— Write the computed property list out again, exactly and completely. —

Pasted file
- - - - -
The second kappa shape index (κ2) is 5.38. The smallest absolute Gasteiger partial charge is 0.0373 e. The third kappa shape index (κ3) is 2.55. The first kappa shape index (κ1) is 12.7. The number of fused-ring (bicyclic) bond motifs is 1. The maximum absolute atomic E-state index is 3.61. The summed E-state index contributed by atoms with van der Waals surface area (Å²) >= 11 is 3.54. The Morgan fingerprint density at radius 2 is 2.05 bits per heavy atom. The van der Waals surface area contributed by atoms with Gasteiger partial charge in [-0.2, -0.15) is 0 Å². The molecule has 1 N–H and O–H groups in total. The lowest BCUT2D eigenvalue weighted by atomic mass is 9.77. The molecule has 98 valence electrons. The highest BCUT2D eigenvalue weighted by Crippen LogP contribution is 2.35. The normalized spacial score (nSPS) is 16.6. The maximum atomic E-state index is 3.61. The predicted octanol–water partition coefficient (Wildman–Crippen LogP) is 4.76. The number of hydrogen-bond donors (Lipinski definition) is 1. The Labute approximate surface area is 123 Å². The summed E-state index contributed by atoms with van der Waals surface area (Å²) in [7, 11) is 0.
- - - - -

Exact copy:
The second kappa shape index (κ2) is 5.38. The smallest absolute Gasteiger partial charge is 0.0373 e. The third kappa shape index (κ3) is 2.55. The first kappa shape index (κ1) is 12.7. The number of fused-ring (bicyclic) bond motifs is 1. The maximum absolute atomic E-state index is 3.61. The summed E-state index contributed by atoms with van der Waals surface area (Å²) >= 11 is 3.54. The Morgan fingerprint density at radius 2 is 2.05 bits per heavy atom. The van der Waals surface area contributed by atoms with Gasteiger partial charge in [-0.2, -0.15) is 0 Å². The molecule has 1 N–H and O–H groups in total. The lowest BCUT2D eigenvalue weighted by atomic mass is 9.77. The molecule has 98 valence electrons. The highest BCUT2D eigenvalue weighted by Crippen LogP contribution is 2.35. The normalized spacial score (nSPS) is 16.6. The maximum atomic E-state index is 3.61. The predicted octanol–water partition coefficient (Wildman–Crippen LogP) is 4.76. The number of hydrogen-bond donors (Lipinski definition) is 1. The Labute approximate surface area is 123 Å². The summed E-state index contributed by atoms with van der Waals surface area (Å²) in [7, 11) is 0.